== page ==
Having stood abandoned for almost 50 years following the end of the Second World War, the fortunes of Etz Hayyim were about to change as a result of the intervention by Hania resident, Nikos Stavroulakis (himself an artist, art historian and founding director of the Jewish Museum of Greece) who wanted to rebuild and revive the synagogue after surveying extensive earthquake damage caused to the building in 1995. Some months afterwards, Nikos was invited to give a lecture on Greek Jewish monuments (although he chose to speak exclusively about Etz Hayyim) at a symposium jointly sponsored by the World Monuments Fund and the Jewish Heritage Program in New York. As a result, Etz Hayyim was added to the prestigious list of the world’s “100 Most Endangered Sites” of international cultural concern compiled by the World Monuments Fund in 1996. With this recognition, Nikos sought the interest and funding to fully restore the synagogue, a process which took three years and was headed by Nikos himself under the aegis of the World Monuments Fund in cooperation with the Central Board of Jewish Communities in Greece (KISE). Funding was provided by the Rothschild, Lauder, Rosenberg, Rose and other foundations and donations from interested individuals.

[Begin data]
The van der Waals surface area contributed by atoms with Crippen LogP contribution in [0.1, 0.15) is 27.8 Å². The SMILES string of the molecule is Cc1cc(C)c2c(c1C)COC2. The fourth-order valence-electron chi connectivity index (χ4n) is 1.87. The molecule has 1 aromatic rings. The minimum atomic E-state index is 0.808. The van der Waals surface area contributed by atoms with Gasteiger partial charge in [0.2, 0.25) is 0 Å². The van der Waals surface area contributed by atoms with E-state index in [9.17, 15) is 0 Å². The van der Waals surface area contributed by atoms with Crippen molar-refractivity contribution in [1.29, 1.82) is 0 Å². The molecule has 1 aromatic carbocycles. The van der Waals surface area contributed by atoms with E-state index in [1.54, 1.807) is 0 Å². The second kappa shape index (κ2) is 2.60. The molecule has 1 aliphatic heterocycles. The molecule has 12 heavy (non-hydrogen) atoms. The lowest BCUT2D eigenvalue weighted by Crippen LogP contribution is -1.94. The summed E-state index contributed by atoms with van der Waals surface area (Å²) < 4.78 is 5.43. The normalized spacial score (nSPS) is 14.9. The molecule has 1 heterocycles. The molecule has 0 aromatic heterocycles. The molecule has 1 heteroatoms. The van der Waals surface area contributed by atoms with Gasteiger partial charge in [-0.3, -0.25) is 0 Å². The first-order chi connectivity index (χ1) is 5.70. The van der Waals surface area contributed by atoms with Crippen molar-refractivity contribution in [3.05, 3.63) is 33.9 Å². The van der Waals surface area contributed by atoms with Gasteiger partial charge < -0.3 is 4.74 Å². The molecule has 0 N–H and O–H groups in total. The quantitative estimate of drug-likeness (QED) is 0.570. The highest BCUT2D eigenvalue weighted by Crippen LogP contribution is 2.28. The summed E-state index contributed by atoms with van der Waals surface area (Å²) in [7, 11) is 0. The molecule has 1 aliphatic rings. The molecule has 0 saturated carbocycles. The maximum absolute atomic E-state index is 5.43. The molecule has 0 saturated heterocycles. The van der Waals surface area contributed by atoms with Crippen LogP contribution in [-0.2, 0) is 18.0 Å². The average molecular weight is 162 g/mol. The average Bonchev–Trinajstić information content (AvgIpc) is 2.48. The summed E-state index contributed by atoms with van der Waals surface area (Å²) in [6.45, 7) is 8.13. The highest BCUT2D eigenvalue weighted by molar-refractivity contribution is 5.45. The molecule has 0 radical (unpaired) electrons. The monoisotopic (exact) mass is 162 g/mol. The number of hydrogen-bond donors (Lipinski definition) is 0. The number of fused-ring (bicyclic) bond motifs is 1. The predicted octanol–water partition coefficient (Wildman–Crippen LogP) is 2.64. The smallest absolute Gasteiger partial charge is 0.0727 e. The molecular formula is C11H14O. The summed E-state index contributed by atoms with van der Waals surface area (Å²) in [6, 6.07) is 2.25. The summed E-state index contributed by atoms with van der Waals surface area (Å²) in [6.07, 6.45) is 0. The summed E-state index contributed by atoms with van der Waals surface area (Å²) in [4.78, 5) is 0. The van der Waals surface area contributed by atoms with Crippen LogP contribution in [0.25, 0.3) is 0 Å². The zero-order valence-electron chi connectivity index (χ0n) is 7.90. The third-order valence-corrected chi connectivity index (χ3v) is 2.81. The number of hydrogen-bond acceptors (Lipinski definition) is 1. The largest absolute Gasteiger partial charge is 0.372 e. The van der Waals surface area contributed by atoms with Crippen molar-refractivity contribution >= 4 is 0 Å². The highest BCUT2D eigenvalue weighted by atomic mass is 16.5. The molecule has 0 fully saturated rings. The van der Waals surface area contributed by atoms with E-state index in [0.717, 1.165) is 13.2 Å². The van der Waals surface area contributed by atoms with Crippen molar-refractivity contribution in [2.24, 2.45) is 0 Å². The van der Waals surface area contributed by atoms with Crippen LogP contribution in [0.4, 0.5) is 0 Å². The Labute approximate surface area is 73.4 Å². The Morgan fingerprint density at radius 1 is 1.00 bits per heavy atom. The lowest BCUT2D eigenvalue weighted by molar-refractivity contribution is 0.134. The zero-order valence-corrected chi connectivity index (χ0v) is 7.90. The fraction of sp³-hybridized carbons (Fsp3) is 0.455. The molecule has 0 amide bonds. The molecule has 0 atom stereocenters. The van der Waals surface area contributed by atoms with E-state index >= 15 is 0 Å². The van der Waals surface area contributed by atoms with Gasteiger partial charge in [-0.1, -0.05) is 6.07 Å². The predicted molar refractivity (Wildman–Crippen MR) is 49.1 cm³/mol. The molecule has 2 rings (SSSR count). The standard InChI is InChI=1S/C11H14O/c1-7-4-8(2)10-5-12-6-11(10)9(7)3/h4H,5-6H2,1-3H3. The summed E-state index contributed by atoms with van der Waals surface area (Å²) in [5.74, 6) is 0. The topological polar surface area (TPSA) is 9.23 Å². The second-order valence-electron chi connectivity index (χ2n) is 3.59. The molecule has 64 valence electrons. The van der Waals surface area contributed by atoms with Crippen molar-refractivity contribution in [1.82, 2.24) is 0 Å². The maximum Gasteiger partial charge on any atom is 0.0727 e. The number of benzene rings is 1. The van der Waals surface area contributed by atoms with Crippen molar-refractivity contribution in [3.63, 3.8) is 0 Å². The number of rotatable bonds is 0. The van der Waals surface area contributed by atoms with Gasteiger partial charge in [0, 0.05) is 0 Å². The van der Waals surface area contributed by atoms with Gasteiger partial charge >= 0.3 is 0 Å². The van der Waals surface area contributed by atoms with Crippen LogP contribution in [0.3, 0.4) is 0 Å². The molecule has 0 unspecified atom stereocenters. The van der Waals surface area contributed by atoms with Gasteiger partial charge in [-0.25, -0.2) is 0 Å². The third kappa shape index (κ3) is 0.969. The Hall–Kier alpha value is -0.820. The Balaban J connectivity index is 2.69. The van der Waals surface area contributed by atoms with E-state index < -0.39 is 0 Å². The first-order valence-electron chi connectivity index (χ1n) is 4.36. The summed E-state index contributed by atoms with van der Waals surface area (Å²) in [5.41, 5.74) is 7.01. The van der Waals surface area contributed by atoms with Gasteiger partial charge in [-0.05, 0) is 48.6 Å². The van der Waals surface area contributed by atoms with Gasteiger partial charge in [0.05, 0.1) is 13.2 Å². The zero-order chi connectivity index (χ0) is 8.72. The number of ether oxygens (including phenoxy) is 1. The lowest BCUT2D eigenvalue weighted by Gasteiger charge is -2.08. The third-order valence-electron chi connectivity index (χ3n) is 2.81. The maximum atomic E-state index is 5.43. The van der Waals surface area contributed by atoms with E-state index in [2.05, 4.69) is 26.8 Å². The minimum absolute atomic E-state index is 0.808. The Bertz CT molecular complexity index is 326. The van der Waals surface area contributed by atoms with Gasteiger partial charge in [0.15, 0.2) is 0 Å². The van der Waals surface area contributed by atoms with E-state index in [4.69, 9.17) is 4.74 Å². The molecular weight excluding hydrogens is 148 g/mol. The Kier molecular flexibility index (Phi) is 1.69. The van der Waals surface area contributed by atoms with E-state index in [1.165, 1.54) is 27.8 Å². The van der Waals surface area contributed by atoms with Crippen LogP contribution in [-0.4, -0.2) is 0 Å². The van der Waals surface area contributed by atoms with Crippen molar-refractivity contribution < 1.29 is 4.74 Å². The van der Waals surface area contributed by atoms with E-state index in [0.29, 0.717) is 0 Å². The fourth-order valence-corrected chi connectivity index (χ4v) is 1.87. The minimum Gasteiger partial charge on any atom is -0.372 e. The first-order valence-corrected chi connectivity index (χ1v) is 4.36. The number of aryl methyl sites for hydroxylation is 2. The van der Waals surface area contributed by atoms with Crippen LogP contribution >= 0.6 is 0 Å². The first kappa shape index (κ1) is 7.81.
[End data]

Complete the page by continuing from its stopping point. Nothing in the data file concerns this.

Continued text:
The synagogue was officially rededicated on 10th October 1999 with Rabbis Jacob Arar and Isaak Mizan of Athens as the celebrants assisted by Rabbi Yacob Dayan of Salonika. Approximately 350 people were present including members of the various Greek Jewish communities, representatives from the Orthodox and Catholic churches in Hania and local and international dignitaries such as the Hon. Constantine Mitsotakis, the former Prime Minister and President of the New Democracy Party of Greece alongside the German Ambassador to Greece. A full account of Etz Hayyim’s three- year reconstruction project and its reopening by Nikos Stavroulakis is documented in the “Commemorative Album” which is available against donation from the synagogue.